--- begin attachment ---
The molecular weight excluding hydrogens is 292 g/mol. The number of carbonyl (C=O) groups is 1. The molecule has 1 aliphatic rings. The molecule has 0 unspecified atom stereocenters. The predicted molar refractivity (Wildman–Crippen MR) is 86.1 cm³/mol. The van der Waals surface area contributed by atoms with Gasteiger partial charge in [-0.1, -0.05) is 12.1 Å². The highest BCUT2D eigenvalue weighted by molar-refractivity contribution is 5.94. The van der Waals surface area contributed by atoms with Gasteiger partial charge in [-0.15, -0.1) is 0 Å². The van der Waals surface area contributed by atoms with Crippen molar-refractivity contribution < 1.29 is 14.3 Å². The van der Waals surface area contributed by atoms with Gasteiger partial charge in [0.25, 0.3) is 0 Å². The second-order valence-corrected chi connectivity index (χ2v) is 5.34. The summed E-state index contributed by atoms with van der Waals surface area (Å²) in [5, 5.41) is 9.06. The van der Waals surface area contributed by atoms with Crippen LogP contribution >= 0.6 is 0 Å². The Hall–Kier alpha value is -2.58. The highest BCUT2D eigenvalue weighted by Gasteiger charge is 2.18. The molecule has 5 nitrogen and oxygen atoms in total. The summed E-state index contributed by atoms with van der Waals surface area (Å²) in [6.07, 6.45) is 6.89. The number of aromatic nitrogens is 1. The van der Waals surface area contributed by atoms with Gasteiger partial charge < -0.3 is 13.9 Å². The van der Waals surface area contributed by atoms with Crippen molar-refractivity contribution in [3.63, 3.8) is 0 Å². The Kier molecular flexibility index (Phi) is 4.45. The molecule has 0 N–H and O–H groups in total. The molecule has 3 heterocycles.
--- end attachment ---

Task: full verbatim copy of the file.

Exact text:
The molecular weight excluding hydrogens is 292 g/mol. The number of carbonyl (C=O) groups is 1. The molecule has 1 aliphatic rings. The molecule has 0 unspecified atom stereocenters. The predicted molar refractivity (Wildman–Crippen MR) is 86.1 cm³/mol. The van der Waals surface area contributed by atoms with Gasteiger partial charge in [-0.1, -0.05) is 12.1 Å². The highest BCUT2D eigenvalue weighted by molar-refractivity contribution is 5.94. The van der Waals surface area contributed by atoms with Gasteiger partial charge in [-0.15, -0.1) is 0 Å². The van der Waals surface area contributed by atoms with Crippen molar-refractivity contribution < 1.29 is 14.3 Å². The van der Waals surface area contributed by atoms with Gasteiger partial charge in [0.25, 0.3) is 0 Å². The second-order valence-corrected chi connectivity index (χ2v) is 5.34. The summed E-state index contributed by atoms with van der Waals surface area (Å²) in [5, 5.41) is 9.06. The van der Waals surface area contributed by atoms with Crippen LogP contribution >= 0.6 is 0 Å². The Hall–Kier alpha value is -2.58. The highest BCUT2D eigenvalue weighted by Gasteiger charge is 2.18. The molecule has 5 nitrogen and oxygen atoms in total. The summed E-state index contributed by atoms with van der Waals surface area (Å²) in [6.07, 6.45) is 6.89. The number of aromatic nitrogens is 1. The van der Waals surface area contributed by atoms with Gasteiger partial charge < -0.3 is 13.9 Å². The van der Waals surface area contributed by atoms with Crippen molar-refractivity contribution in [3.63, 3.8) is 0 Å². The Kier molecular flexibility index (Phi) is 4.45. The molecule has 0 N–H and O–H groups in total. The molecule has 3 heterocycles.